The Australian share market bounced from another Wall Street-inspired fall to finish marginally lower as Chinese stocks rallied on fresh stimulus hopes.
The S&P/ASX 200 index reversed a 0.4 per cent drop to finish 3.1 points, or 0.06 per cent, down at 5410.6 to shrug off the 1.1 per cent drop in the S&P 500 index.
Bargain hunting in large cap stocks attracted most of the activity and volume was 11 per cent below average as many investors preferred to watch from the sidelines until a bottom is reached in the US equity markets.
Chinese and domestic investors ignored a report from China's official Xinhua agency which said there would be no new stimulus measures and those anticipating one would be disappointed.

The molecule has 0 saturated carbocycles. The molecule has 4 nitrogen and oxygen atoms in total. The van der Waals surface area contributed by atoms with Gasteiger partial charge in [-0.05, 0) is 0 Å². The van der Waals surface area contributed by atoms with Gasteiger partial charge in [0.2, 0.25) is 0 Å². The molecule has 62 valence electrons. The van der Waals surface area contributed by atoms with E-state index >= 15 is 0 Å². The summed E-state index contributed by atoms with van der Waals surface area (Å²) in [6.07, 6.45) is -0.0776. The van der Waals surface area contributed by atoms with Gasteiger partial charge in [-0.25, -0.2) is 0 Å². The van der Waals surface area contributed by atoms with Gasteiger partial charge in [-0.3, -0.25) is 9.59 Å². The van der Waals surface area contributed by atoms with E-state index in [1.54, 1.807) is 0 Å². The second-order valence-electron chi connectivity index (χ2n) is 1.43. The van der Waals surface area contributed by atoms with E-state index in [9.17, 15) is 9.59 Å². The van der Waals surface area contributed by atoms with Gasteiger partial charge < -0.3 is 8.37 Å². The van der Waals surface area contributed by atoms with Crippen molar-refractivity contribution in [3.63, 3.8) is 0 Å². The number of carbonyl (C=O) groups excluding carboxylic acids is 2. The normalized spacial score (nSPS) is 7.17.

Last night US stocks fell for the third day led by a sell-off in tech and biotech stocks, while the Swiss franc and US 10-year treasury yields eased 2 points to 2.69 per cent attracted some safe-haven buying.
The Australian dollar was steady at US92.80Â¢ and government 10-year yields were little changed at 4.076 per cent.
Stoking uncertainty about domestic growth momentum, the NAB March business survey fell 3 points to below its long-run average.
The Shanghai composite index jumped 1.6 per cent as investors dived into bank stocks following reports property developers were buying stakes in banks.
Analysts were questioning the motivation for heavily-indebted real estate firms using scarce liquidity for share purchases, suggesting it could be to "cosy up" to bank managers in order to gain access to funding.
Gold was steady at $US1305 an ounce and copper was up one per cent at $US6700 a tonne.